At 1:23 pm on May 11, 2010, the day after Obama announced he was nominating Kagan to the court, Katyal sent an email to Kneedler and Malcolm L. Stewart, another deputy solicitor general.

“As I understand it, Elena is going to recuse from all new cases,” Katyal said. “Are there any CVSGs [calls from the Supreme Court for the views of the solicitor general] you have due by cutoff in which she has not participated at all (either in meetings, phone calls, discussions with you, etc.)? She has participated in all of mine, what about yours?”

Five minutes later, at 1:28 pm, Kneedler responded to Katyal. “The Golden Gate case presents special considerations because of the possible nexus to the Health Care bill,” Kneedler wrote. “I think I did have some minimal discussions with her about that case.”

The next day, at 9:53 am, Katyal sent an email to all of Kagan’s deputy solicitor generals, including Kneedler. “From now on, until the outcome of her pending confirmation hearing, Elena will not be participating in new cases,” Katyal wrote. “All opps, appeal recs, etc., will not have her name on them, and [redacted text] we should use my name as Acting SG.”

Katyal went on to say that Kagan might sign the briefs on cases in which she was already involved. He wanted a listing of those.

“There is a small universe of cases in which Elena has substantially participated already (this includes CVSGs where she chaired meetings, etc.),” Katyal continued. “As to those cases, she very well may sign the briefs. With this email, I’d ask each Deputy sometime today to send me a full list of cases that you think fall into that category. Exclude matters in which you have had short conversations with her. This isn’t a list regarding her recusals at the Supreme Court should she be confirmed; rather it is a list for her so that she knows what cases she might be signing briefs in.”

That evening at 6:31 pm Kneedler emailed his list of such cases to Katyal.

The paragraph in this email in which Kneedler mentions the Golden Gate case has been partially redacted by the Justice Department. It said: “Golden Gate --  I discussed with Elena several times [here about one full line of text is redacted] Especially now that health care has passed, she may not want to be involved in that brief.”

What was in the redacted text immediately proceeding Kneedler’s statement that “now that health care has passed” Kagan “may not want to be involved in that brief”?

(Kneedler’s email contains a similar bloc of redacted text in his subsequent discussion of a case--Montana v. Wyoming--a couple of paragraphs deeper into the email.)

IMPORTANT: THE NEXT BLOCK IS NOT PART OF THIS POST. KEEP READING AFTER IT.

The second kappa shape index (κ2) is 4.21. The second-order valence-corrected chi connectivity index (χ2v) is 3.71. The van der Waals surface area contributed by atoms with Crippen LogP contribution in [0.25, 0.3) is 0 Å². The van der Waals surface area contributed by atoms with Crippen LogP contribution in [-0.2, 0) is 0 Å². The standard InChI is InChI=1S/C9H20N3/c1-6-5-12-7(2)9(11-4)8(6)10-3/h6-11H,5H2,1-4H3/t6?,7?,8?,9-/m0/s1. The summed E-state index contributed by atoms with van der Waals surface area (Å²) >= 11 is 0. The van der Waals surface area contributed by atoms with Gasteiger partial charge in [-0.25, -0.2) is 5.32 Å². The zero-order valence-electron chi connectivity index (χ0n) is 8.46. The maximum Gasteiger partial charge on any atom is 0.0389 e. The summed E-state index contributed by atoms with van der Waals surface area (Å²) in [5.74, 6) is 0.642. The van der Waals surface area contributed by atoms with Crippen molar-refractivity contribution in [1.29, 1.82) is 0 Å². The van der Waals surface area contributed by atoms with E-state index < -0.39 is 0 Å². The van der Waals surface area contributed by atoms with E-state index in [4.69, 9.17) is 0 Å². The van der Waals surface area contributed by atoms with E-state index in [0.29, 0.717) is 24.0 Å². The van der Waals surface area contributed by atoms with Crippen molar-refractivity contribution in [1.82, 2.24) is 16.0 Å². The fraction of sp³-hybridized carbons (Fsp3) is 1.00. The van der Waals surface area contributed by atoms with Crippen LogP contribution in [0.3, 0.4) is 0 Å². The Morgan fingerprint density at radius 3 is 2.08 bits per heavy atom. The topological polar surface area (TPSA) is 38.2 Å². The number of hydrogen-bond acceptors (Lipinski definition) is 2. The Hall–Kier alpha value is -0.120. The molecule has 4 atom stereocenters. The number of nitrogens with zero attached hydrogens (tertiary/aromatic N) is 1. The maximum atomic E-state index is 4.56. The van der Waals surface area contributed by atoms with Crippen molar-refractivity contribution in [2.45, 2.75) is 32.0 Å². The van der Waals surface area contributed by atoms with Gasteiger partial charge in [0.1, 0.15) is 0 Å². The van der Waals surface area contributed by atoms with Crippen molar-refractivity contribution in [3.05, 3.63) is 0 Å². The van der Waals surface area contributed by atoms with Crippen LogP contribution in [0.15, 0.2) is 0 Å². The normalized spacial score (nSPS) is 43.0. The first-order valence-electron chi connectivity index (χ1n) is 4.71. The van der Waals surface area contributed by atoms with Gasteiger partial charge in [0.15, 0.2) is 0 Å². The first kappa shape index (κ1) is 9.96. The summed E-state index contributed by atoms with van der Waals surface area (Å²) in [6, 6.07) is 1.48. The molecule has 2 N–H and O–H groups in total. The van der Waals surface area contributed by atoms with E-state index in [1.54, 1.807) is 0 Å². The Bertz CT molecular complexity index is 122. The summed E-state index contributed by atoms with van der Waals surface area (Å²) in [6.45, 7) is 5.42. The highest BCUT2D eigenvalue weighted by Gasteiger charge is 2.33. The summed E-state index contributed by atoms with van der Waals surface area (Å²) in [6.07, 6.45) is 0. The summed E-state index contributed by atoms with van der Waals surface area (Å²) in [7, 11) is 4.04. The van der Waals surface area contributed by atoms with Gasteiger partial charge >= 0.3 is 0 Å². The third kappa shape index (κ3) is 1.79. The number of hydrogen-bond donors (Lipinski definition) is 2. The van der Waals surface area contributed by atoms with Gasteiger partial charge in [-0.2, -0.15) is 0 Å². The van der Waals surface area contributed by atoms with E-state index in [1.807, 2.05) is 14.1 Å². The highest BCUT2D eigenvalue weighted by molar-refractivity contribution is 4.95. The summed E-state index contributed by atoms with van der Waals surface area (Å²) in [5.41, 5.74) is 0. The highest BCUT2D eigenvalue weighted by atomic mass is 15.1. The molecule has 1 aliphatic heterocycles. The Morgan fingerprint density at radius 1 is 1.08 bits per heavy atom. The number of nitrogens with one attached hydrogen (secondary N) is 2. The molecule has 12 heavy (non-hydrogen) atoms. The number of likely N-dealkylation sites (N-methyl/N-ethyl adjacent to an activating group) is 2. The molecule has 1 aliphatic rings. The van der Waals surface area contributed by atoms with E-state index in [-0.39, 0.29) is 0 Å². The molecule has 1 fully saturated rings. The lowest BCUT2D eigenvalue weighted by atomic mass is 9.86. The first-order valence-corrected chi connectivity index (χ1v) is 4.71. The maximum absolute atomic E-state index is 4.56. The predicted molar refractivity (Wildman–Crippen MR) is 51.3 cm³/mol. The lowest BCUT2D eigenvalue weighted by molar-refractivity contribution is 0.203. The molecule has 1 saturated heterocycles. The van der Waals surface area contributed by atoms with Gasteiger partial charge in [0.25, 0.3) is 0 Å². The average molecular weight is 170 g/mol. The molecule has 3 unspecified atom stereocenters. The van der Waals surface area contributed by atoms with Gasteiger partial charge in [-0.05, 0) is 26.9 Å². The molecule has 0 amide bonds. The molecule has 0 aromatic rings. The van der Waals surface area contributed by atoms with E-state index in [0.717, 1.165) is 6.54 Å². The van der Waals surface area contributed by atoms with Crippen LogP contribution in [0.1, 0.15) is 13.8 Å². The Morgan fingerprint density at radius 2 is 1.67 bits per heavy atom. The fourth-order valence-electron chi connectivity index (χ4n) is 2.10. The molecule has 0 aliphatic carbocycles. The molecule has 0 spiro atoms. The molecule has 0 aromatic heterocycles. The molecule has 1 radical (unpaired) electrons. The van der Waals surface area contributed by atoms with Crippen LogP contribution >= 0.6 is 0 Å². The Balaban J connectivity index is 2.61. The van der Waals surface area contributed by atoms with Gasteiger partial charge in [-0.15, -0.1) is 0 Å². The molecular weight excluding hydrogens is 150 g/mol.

In an affidavit that the Justice Department submitted to the federal court in the FOIA lawsuit brought by the MRC, DOJ explains the redactions in this email: “The redacted information contains DOJ attorneys’ thoughts on the formulation of the government’s litigation position in two cases that were pending before the United States Supreme Court and internal legal analysis.”

Five weeks before Kneedler sent this email informing Katyal that he had discussed the Golden Gate case with Kagan “several times,” Kagan herself had sent Kneedler an email inquiring about the case.

On April 2, 2010, ten days after President Obama signed PPACA into law, Kagan sent Kneedler the email under the subject line “Cvsgs.”  “Ed,” she said, “could you give me time of arrival on [name redacted] and [name redacted]? Thanks. Elena.”

The names redacted here were apparently those of lawyers working under Kneedler’s direction on CVSG briefs requested by the Supreme Court.

In his response, Kneedler told Kagan: “[Name redacted] said he thought he could get the draft in Golden Gate to me by early the week after next. [Here approximately five lines of text have been redacted from the email.]”

Kagan then emailed back to Kneedler: “Ok, let me know.”

What was in this approximately five lines of text redacted from Kneedler’s paragraph to Kagan about the Golden Gate case—in an email sent ten days after PPACA became law?

The affidavit the Justice Department submitted to the federal court explaining the redaction said: “The redacted information includes a DOJ attorney’s thoughts on specific legal arguments and strategies relevant to one of the cases cited in the email exchange.”

On May 13, two days after Obama nominated Kagan to the court and after Katyal had queried Kagan’s deputies about the cases she had worked on with them, Katyal wrote Kagan a memorandum. The subject line on the memorandum said: “CURRENT CASES THAT YOU HAVE WORKED ON”

“The below contains a list of cases in which we feel that you have substantially participated,” Katyal told Kagan. “We have not done an exhaustive search, so this should not be used for deciding recusals, should you be confirmed. It is simply a document that you may use to guide your decisions about which cases to participate in pending your nomination.”

Under the subheading “Ed”—for Deputy Solicitor General Ed Kneedler—Katyal’s memo said: “Golden Gate  Ed discussed with Elena several times [Here about a line and a quarter has been redacted from the text by the Justice Department.]”

(As in Kneedler’s email to Katyal on the matter, there is a similar redaction in Katyal’s discussion of the Montana v. Wyoming case in his memo to Kagan.)

What did DOJ remove with these redactions?